I also can't decide where to run the pressure. Being a larger person I got to be at or just over the edge they designed for so there really isn't a lot of adjustment room for the air pressure. My second one I have not touched since I took it out of the box, its running on factory air pressure what ever that is. The other one I have messed with and have been thinking about trying it higher which IIRC may mean setting at the max. You do seem to loose a tiny bit unhooking the air line so you do seem to need to over shoot slightly. I assume its the same with the shocks? The volume is so low it doesn't take much to loose pressure.


            Just bumping this thread to get more people to see it. I don't think I could ride a bike without a dropper post anymore. I barely know I'm operating it now. Coming up on a red light my brain just goes into auto mode and shifts to an easy gear and drops the seat. About half way across the intersection its back up and I'm shifting gears again. Its great. In my case its also got suspension in it which is also nice. I have not been riding as much this summer as I did last summer and I won't say that my ass doesn't get sore at all but its the sort of thing where I can just stand on the pedals for a few minutes and throttle and I'm fine.

            Another aspect of the dropper is being able to just make slight height changes for comfort reasons. Your ass or hands maybe start getting slightly sore just moving the seat an inch for a couple miles can really make a big difference. That inch can totally change the amount of pressure on your hands or back.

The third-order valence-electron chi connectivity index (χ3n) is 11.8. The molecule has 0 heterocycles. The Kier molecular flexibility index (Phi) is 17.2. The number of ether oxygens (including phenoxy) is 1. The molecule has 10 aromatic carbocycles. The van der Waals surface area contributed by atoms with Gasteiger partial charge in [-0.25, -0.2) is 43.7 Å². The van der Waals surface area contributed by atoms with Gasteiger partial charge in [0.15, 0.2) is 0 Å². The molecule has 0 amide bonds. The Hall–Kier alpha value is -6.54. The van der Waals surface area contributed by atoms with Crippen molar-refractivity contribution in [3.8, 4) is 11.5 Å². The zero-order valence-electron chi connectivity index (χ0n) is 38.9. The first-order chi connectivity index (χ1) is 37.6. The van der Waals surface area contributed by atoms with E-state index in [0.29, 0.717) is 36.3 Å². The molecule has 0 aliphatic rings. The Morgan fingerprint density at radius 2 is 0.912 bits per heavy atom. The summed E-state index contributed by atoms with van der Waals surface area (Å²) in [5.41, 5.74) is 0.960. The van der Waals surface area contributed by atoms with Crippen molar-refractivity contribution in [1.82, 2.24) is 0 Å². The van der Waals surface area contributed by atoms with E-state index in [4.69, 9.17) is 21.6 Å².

I have not tried any other brands or models but so far the PNW's are fine. One I have never touched the air pressure, its still at its factory setting. The other I played with a bit when I first got it but have not touched it since. I will say that the 27.2 model has a very slight rotational slop to it that the bigger one doesn't have. I think its always been there so it must just be a clearance issue trying to jam all that tech into a small space. It doesn't seem to hurt anything its just slightly weird that your seat feels loose.


              Just another bump because I think a dropper is a great add onto a street bike especially if you are not as flexible as you used to be. I really like the lower swing over height and being able to touch the ground at stop lights. The suspension is also nice in my case with the model I got. I did bump up the pressure on the street bike. Not sure if it maybe leaked a bit over time, if I gained weight, or the slight change in my position due to the new fork and slightly higher bars. Likely a combo of all 3. Where I have it now I sometimes think its not working but when I do hit bumps its for sure doing what its supposed to do. Before I added the air I could feel it bouncing all the time and then on the bigger bumps it would bottom out.